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Working From The Ground Up

[Parrot Jungle Island]
Zoological Theme Park Developing Protocols
for Worldwide Application

In Florida, the task was to implement and evaluate the effectiveness of six safer alternative pesticides to control mosquitoes on the Parrot Jungle Island park in Miami. The effort included using four biochemical products. The big-picture goal is to apply the findings of the project to other park facilities like Parrot Jungle Island (PJI) that must control mosquito populations.

Aerial spraying and fogging have historically been the main method of control. Spraying raises issues though, the first being phytotoxicity. In layman’s terms, spraying pesticides can cause significant burning on new plant growth. Second, it can cause the loss of beneficial or non-target insects. “Insect predators are critical components in integrated pest management (IPM) and plant health care programs,” said project manager, Jeff Shimonski, the Director of Horticulture for PJI.

The solution is mosquito larvae control. The initial premise was to control the larvae that were breeding in the natural water bodies (phytotelmata) found in the thousands of bromeliads that were grown as ornamental plants throughout the 18 acre site of Parrot Jungle Island in Miami, Florida. The larvae were sampled on a weekly basis, identified as to the species, and then control was attempted with the use of six biochemicals. The testing of these biochemicals would show that substantial control could be achieved with chemicals that were safe to use on the bromeliads, that they were not phytotoxic, and they would be safe to broadcast into the environment without harming other animals and insects.

It soon became apparent that the storm drains, not the bromeliads, were the main source of mosquitoes that bred in the park. An identical mosquito larvae sampling program for the 20 storm drains within the park boundaries was developed alongside the bromeliad sampling program.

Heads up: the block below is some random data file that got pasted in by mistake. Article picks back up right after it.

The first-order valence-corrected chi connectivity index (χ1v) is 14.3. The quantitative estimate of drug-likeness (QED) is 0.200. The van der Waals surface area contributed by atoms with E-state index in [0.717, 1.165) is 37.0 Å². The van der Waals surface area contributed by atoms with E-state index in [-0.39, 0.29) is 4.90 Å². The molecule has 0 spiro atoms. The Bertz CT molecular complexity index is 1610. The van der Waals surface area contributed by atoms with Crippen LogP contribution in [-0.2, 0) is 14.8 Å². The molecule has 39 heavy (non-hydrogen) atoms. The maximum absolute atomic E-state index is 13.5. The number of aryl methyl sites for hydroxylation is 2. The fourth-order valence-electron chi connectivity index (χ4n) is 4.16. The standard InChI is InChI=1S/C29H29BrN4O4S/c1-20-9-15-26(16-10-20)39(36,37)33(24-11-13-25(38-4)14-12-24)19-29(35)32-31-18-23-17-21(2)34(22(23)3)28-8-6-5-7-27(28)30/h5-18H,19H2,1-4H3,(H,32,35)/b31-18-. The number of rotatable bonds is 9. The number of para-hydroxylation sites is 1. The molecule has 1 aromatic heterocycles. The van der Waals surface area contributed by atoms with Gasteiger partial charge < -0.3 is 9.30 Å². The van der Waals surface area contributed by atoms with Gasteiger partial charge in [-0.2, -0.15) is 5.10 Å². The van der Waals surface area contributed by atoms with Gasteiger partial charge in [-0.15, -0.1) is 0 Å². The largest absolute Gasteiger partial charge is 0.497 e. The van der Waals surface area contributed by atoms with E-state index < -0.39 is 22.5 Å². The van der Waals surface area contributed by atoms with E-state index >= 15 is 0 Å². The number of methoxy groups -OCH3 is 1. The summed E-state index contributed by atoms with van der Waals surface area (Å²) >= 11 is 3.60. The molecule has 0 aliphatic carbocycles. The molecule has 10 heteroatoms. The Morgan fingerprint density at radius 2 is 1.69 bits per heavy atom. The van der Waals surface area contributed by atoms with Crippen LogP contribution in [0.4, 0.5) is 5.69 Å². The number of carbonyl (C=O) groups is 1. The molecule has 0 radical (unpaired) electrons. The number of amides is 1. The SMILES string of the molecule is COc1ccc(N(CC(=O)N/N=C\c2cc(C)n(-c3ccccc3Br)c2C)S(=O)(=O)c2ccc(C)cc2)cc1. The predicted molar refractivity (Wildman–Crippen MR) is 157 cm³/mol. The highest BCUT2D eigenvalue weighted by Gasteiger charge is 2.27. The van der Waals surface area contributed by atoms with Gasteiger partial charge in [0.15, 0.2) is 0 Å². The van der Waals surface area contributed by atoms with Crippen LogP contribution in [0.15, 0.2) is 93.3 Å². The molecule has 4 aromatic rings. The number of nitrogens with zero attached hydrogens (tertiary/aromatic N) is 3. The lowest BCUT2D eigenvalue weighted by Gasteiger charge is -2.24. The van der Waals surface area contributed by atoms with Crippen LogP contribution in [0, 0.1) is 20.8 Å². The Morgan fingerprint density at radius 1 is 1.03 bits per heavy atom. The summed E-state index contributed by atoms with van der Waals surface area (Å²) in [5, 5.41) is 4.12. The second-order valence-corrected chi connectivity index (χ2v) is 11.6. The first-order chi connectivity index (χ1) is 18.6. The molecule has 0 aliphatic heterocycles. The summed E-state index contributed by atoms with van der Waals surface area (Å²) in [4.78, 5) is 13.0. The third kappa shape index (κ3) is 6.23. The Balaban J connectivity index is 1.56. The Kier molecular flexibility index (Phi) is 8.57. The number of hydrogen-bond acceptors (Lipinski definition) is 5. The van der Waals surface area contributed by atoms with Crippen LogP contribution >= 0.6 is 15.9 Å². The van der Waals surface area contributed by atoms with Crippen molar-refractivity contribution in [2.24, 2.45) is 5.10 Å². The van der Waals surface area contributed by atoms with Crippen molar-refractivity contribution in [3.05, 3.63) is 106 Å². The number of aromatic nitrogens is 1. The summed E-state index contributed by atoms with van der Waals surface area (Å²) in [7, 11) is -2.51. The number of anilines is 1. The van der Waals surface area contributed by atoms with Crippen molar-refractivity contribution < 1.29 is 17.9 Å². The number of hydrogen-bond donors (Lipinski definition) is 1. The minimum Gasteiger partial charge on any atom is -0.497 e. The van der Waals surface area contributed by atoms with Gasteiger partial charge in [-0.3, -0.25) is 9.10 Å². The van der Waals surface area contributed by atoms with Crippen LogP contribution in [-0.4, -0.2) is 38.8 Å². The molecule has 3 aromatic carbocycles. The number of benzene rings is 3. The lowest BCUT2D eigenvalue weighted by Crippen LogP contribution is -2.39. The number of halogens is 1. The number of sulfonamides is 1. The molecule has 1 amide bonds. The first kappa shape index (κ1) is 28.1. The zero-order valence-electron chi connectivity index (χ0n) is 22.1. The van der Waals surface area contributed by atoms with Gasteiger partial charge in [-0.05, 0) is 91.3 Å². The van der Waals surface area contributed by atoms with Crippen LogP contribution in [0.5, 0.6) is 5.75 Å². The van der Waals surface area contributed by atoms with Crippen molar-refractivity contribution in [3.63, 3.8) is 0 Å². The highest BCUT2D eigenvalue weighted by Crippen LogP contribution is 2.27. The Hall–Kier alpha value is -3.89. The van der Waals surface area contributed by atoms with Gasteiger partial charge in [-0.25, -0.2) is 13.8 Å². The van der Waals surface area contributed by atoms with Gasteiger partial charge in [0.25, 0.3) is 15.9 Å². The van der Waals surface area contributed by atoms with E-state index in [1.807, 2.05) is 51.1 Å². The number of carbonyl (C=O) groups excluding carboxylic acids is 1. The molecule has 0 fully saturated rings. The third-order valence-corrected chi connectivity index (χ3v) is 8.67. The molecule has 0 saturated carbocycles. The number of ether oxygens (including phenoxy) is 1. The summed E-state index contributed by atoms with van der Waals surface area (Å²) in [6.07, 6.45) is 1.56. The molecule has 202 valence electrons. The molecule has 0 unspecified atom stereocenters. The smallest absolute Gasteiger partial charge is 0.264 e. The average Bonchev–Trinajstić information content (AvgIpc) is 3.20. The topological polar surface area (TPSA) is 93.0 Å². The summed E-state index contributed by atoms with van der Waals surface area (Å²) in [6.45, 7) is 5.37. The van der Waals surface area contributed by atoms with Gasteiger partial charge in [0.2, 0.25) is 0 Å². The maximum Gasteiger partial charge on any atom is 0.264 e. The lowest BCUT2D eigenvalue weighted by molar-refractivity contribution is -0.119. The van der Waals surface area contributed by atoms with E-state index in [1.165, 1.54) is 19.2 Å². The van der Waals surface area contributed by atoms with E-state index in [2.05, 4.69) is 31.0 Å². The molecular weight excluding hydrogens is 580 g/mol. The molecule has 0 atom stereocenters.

“The project demonstrated that substantial control of adult mosquitoes could be achieved in an 18 acre park through safe, environmentally sound methods,” states Shimonski. The same results were achieved with both sampling programs, that is, three of the biochemicals either individually or mixed with another eradicated the larvae from both the bromeliads and the storm drains.

The best measurement of the success of this project is that aerial adulticiding was stopped at the end of August 2005 after years of spraying the park at least once a day, nearly every day of the year, regardless of the season or the amount of local rainfall.

A small number of the storm drains had been initially treated for larvae control and then for months afterwards, mosquito larvae were either never collected from the drains again or where too few in number to bother. Occasionally tadpoles or damselfly larvae would be spotted inside the drains while sampling but never in large enough quantities that would control the mosquito larvae.

This project and its documentation will continue at the park. A similar mosquito larvae control project at a different and larger (60 acres) facility further inland has begun in the hope of working with different species of mosquitoes in different situations.

Signage is also being created that will be placed permanently in the park to explain how this mosquito larvae control program compliments the Integrated Pest Management program. This information will then be accessible to over 400,000 park visitors a year with over 100,000 of them being school children.

For more information please see: http://tropicaldesigns.com/ipm.htm